How Court Cited Clinton-Era Abuses Suppressed by Networks;
Washington Post Scolded Ashcroft, Ignored Clinton; NBC's Brown Perturbed Bush Gave Interview to
1) Clinton-era abuses led a federal court to reject John Ashcroft's request for broader power in pursuing terrorism suspects, but the networks portrayed it as a scolding of the Bush administration. ABC's Peter Jennings: "A federal court tells the Bush administration it is abusing its power in the campaign against terrorism." CBS anchor John Roberts highlighted the "big setback for the Justice Department." At the very second NBC's Fred Francis was about to say "Clinton," the screen went to black and the audio dropped out. Only FNC's Carl Cameron pointed out how one judge credited Ashcroft with cleaning up the Clinton/Reno mess.
2) Friday's Washington Post story failed to inform readers that the FISA abuses took place during the Clinton years, a fact which the New York Times found important enough to put into its subhead, though the story itself did not ever mention the name "Janet Reno." The Washington Post headline: "Secret Court Rebuffs
Ashcroft." The New York Times: "Secret Court Says F.B.I. Aides Misled Judges in 75 Cases." The subhead: "Clinton-Era Problems Cited in Sharing Intelligence with Criminal Investigators."
3) On Today, Campbell Brown was perturbed that President Bush gave an interview to Runner's World magazine. She simultaneously chided Bush and an editor from the magazine: "Do you think that opens him up to criticism that perhaps he should be paying a little more attention to some of the other issues?"
Abuses during the Clinton administration led a secret federal court panel to deny Attorney General John Ashcroft's request to expand the ability to share intelligence information with criminal prosecutors, but on Friday night network stories made only passing references to the Clinton administration as reporters focused on the "setback" for Ashcroft. Despite the fact that the department admitted in September of 2000 that it violated the evidence-sharing rules in 75 cases, no network ever uttered the name "Janet Reno," the Attorney General at the time.
Though one judge specifically praised Ashcroft for cleaning up the abuses, only FNC cited the judge's assessment.
Usually, the networks follow the lead of the New York Times, but not this time. "Secret Court Says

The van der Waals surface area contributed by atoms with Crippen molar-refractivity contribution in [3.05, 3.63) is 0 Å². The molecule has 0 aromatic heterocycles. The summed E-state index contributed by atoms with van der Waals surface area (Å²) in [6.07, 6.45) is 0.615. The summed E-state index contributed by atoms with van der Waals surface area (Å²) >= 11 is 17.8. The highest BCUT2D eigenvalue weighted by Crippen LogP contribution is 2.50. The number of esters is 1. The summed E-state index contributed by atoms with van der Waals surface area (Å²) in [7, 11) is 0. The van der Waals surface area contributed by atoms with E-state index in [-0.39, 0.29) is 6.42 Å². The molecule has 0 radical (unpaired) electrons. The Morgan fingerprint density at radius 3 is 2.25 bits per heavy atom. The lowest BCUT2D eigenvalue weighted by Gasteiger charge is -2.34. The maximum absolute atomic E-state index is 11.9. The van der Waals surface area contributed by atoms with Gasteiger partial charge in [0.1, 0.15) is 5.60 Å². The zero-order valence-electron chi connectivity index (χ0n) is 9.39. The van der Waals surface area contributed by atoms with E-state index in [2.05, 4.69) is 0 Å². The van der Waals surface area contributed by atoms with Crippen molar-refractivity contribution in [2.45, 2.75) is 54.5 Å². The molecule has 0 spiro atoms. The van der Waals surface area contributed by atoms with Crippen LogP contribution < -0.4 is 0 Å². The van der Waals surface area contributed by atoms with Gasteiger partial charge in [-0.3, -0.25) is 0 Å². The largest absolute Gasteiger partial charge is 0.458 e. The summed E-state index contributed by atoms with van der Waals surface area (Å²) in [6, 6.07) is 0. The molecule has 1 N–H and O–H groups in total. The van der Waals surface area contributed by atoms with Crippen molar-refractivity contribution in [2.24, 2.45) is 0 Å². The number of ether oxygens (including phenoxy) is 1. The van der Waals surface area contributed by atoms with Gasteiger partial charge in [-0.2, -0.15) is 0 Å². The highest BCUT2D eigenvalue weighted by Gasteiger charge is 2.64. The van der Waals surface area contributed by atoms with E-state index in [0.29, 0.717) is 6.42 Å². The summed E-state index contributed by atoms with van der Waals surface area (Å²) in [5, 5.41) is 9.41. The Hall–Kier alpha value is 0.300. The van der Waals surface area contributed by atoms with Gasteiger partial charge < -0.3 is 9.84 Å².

F.B.I. Aides Misled Judges in 75 Cases," announced the August 23 New York Times front page headline above this subhead: "Clinton-Era Problems Cited in Sharing Intelligence with Criminal Investigators." Instead, the networks followed the spin of the Washington Post, which headlined its front page story: "Secret Court Rebuffs
Ashcroft; Justice Dept. Chided on Misinformation." (More in item #2 below about the contrast between the two newspapers.)
Nightly News went silent exactly when Fred Francis began
the word "Clinton": "The secret court says the
FBI deceived it largely during the Cl-"
The judges, who oversee the Federal Intelligence Surveillance Act (FISA), made their ruling in May but it became public after members of the Senate Judiciary Committee, chaired by Senator Patrick Leahy (D-VT), asked that it be released.
A brief network-by-network rundown for the evening of August 23:
-- ABC's World News Tonight. Peter Jennings saw a rebuke of the Bush team: "A federal court tells the Bush administration it is abusing its power in the campaign against terrorism." Only deep in the subsequent story did John Yang mention the Clinton administration, but he made it sound as if the abuses were ongoing: "The court said the FBI misled it when it sought permission for wiretaps and search warrants, making mis-statements and omissions of facts in cases going back to the Clinton administration."
(On Sunday's This Week, Cokie Roberts posed a single question to Clinton's Deputy Attorney General, Jamie Gorelick, about the Clinton-era abuses.)
-- CBS Evening News anchor John Roberts highlighted the "big setback for the Justice Department" as he portrayed the abuses as ongoing as he added that the court said "the department has been abusing the authority it already has as far back as the Clinton administration." In the subsequent story, Jim Stewart didn't utter a word about Clinton or Reno. CBS reporter Jim Stewart uniquely recalled the Moussaoui case and how "because the bureau had already been slapped over ill-conceived FISA requests...it failed to ask the court's permission to search accused terrorist Zacharias Moussaoui's computer last year."
-- In his NBC Nightly News story, Fred Francis wrapped it up by trying to mention Clinton, but the screen went black and the audio cut off just as Francis began to pronounce the first syllable of the name Clinton: "The secret court says the FBI deceived it largely during the Cl-" (Francis's story aired in complete form on CNBC's The News with Brian Williams.)
-- CNN's Wolf Blitzer conceded the "mistakes" took place during the Clinton years, but Blitzer, nonetheless, stressed: "Still, this court's rebuff is another development that makes John Ashcroft a lightening rod for criticism over his department's role in the war on terror." Later, on NewsNight, David Ensor avoided the name Clinton: "The court also criticized the FBI for misleading the court 75 times before the Bush administration took over."
-- Only FNC's Carl Cameron pointed out how in the ruling one judge credited Ashcroft with cleaning up the Clinton/Reno mess. Cameron noted how one judge wrote: "We consistently find the (FISA) applications 'well-scrubbed' by the Attorney General and his staff before they are presented to us. The process is working. It is working in part because the Attorney General is conscientiously doing his job, as is his staff."
Now, more details about the Friday night coverage:
-- ABC's World News Tonight. Peter Jennings teased at the top of the broadcast: "On World News Tonight this Friday, a federal court tells the Bush administration it is abusing its power in the campaign against terrorism."